During this past summer, I have been talking mainly about the exploding residential real estate market, lack of housing inventory, and lots of buyer demand. However, this past week with Amazon Prime Day, it was a wake-up reminder of how e-commerce is transforming the way we purchase, but at the same time, it is obviously reshaping the entire retail industry. On this past Tuesday, when Prime Day was initiated, it wasn’t just Amazon in the race. Other retailers like JC Penny, Walmart Kohl’s, and Target joined in the competition for online sales.
All of us have watched the news and we have read about the number of store closures, big-box store closings, and shopping malls taking a hit. Look at the number of recent bankruptcies that have been announced in the retail sector. Are we looking at a future ‘Retail Apocalypse’ because of the major shifts in the way customers’ habits are driven? Having grown up with names like Sears, JC Penny, Filenes, Jordan Marsh, Neiman Marcus, Lord & Taylor, K-mart, and many others, it’s very hard to accept the fact that the world has changed. Unfortunately, the COVID-19 pandemic has added another phase. It has accelerated a number of new closings, for example, with 27 more closings of Sears and Kmarts in July and August of this year, which brings the total number of stores to just 95. What was once one of America’s largest retail chains is now a sad shell of its former self. Think about it the Sears Catalog and JC Penny catalog in my earlier years was the Amazon of today. Can you imagine if they had jumped on the digital wave before Jeff Bezos came up with the idea in his garage?
Unfortunately, what we are seeing all around the country as store closures mount is huge demand for warehouse space skyrocketing. Dead malls and underperforming retail sites are being converted into warehouses and logistics hubs. You’re seeing closed Sam’s Club stores, BJ’s, and some Walmarts converted into e-commerce fulfillment centers. Take a look around the country and you will see massive Amazon fulfillment centers and warehouses that have been created. Another factor generating the need for increased warehouse space is companies looking to move out of China and keep more inventory closer to home. It’s been reported that nationally, although this year isn’t over yet, closures are already on pace to break a record. Year to date in 2020, 8,007 store closures have been announced by retailers such as JC Penny, GAP, Pier One Imports, Bed Bath and Beyond, and many others, according to coresight research.
Take a look at these chilling store closures statistics:
Bath and Body Works: 50 stores, JC Penny: 242 locations, Nordstrom: 16 stores & 3 boutiques, Pier One Imports: all locations (540 stores), Signet Jewelers (Kay, Zales, and Jareds): 150 stores because of COVID-19 and an additional 150 stores, Starbuck: 400 company-owned locations over the next 18 months, Victoria Secret: 235 locations.
All of us have been affected by the Coronavirus in so many ways; however, take a look at some of these major national companies who have filed for bankruptcy since the start of the pandemic.
CMX Cinemas, J Crew, Gold’s Gym, which has 700 gyms in the US, Neimus Marcus, Pier One Imports, Hertz Car Rental, 24 Hour Fitness, GNC, Cirque du Soleil, Lucky Brand, Brooks Brothers, California Pizza Kitchen, and Lord & Taylor which is the nation’s oldest department store. You can add one more to the list, Ruby Tuesday, which is a 100-year-old dining franchise.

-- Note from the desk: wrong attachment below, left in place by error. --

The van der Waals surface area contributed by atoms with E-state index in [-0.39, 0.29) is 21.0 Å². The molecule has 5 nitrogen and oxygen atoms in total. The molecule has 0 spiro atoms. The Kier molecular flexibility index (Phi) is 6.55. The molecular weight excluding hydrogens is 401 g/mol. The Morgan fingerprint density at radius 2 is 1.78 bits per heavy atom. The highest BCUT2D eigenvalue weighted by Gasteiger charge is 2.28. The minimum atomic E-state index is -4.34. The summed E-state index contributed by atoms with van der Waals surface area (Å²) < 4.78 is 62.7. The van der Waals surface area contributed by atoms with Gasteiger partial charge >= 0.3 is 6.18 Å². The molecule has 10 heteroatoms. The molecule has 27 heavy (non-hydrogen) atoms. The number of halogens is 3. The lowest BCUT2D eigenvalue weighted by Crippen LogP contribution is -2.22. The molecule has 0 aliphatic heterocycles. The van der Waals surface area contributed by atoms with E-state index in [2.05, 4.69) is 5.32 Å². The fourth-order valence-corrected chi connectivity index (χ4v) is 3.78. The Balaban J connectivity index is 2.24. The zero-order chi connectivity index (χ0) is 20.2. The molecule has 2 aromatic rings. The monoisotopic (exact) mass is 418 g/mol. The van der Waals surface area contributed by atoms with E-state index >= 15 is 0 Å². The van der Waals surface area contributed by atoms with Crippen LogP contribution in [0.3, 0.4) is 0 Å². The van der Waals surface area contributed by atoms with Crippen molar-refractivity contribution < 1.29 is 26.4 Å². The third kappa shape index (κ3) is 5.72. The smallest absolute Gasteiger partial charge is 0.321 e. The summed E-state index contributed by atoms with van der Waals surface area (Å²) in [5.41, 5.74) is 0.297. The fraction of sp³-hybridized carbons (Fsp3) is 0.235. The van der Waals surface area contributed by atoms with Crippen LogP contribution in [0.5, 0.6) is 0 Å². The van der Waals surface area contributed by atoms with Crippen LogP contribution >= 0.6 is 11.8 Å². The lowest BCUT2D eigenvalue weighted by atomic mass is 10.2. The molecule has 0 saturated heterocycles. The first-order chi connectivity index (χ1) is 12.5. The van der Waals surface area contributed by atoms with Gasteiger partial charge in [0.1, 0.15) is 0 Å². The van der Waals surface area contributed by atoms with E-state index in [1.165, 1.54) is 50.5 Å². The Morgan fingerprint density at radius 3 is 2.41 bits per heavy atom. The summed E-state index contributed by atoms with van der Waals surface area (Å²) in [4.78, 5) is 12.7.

Please keep in mind that filing for bankruptcy does not always mean it is the end. It usually involves major restructuring, but it is a sure sign of storm clouds on the horizon.
Many malls throughout the country and New Hampshire will face a number of anchor store vacancies. It will be trying times for certain mall developers. Commercial retail vacancies are tough to accommodate, especially during a time when demand for this type of space is nonexistent. There are many repurposes in the works and it will be interesting to watch mall redevelopment that will likely expand to other mixed uses. One would perceive that we have created way too much retail space. With the digital footprint of online shopping plus the impact of COVID19 on these businesses, I can see a lot of mixed-use type developments integrating into many mall locations in the future.
When you look at the Belknap Mall in Belmont and the Steepalegate Mall in Concord, both of these retail complexes have had a tough time. Both of them enjoy excellent locations with high visibility, great traffic count, and an abundance of parking. It takes a while, but they will eventually morph into a new era with some creativity and innovative concepts.
Take a look at the Tanger Outlets just up the road in Tilton. This factory outlet chain has had massive success in drawing retail customers into their factory outlet stores right off I93 exit 20. Here in the Lakes Region, with Thanksgiving and the holiday season approaching, we can all do our part by going out and supporting all of the local retail establishments. As you can see from the staggering number of big-box store closures nationally, it’s a challenging environment to operate a business in today’s world of COVID19. Our local stores, shops, restaurants, and inns are the fabric of our communities where we live; therefore, it is important to spend our dollars where it will benefit the local communities.
This article was written by Frank Roche. Frank is president of Roche Realty Group with offices in Meredith and Laconia, NH, and can be reached at (603) 279-7046. Please feel free to visit www.rocherealty.com to learn more about the Lakes Region and its real estate market.